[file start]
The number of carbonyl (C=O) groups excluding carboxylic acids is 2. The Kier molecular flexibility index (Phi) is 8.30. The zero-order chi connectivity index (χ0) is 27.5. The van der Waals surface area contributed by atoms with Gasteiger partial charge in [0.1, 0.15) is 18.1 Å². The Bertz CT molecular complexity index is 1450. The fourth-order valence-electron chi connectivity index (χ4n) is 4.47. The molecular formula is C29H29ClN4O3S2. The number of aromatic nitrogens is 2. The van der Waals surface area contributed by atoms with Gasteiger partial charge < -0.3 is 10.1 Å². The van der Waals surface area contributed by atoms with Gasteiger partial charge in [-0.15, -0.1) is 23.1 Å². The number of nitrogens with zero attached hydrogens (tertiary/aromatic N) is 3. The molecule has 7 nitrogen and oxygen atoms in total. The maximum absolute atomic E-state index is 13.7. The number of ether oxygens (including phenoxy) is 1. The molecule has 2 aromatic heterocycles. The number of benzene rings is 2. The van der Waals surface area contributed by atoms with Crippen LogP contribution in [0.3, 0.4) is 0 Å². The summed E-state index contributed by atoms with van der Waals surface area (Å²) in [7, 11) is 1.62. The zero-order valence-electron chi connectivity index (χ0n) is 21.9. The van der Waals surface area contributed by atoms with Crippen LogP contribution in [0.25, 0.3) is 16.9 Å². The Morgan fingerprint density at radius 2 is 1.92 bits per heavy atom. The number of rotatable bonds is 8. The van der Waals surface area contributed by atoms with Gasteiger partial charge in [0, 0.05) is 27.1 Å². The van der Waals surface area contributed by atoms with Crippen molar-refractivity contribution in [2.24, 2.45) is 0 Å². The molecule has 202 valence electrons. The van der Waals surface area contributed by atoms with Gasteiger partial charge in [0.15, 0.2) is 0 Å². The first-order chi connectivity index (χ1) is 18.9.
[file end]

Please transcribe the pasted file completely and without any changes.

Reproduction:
The number of carbonyl (C=O) groups excluding carboxylic acids is 2. The Kier molecular flexibility index (Phi) is 8.30. The zero-order chi connectivity index (χ0) is 27.5. The van der Waals surface area contributed by atoms with Gasteiger partial charge in [0.1, 0.15) is 18.1 Å². The Bertz CT molecular complexity index is 1450. The fourth-order valence-electron chi connectivity index (χ4n) is 4.47. The molecular formula is C29H29ClN4O3S2. The number of aromatic nitrogens is 2. The van der Waals surface area contributed by atoms with Gasteiger partial charge < -0.3 is 10.1 Å². The van der Waals surface area contributed by atoms with Gasteiger partial charge in [-0.15, -0.1) is 23.1 Å². The number of nitrogens with zero attached hydrogens (tertiary/aromatic N) is 3. The molecule has 7 nitrogen and oxygen atoms in total. The maximum absolute atomic E-state index is 13.7. The number of ether oxygens (including phenoxy) is 1. The molecule has 2 aromatic heterocycles. The number of benzene rings is 2. The van der Waals surface area contributed by atoms with Crippen LogP contribution in [0.3, 0.4) is 0 Å². The summed E-state index contributed by atoms with van der Waals surface area (Å²) in [7, 11) is 1.62. The zero-order valence-electron chi connectivity index (χ0n) is 21.9. The van der Waals surface area contributed by atoms with Crippen LogP contribution in [0.25, 0.3) is 16.9 Å². The Morgan fingerprint density at radius 2 is 1.92 bits per heavy atom. The number of rotatable bonds is 8. The van der Waals surface area contributed by atoms with Gasteiger partial charge in [0, 0.05) is 27.1 Å². The van der Waals surface area contributed by atoms with Crippen molar-refractivity contribution in [2.24, 2.45) is 0 Å². The molecule has 202 valence electrons. The van der Waals surface area contributed by atoms with Gasteiger partial charge in [0.15, 0.2) is 0 Å². The first-order chi connectivity index (χ1) is 18.9.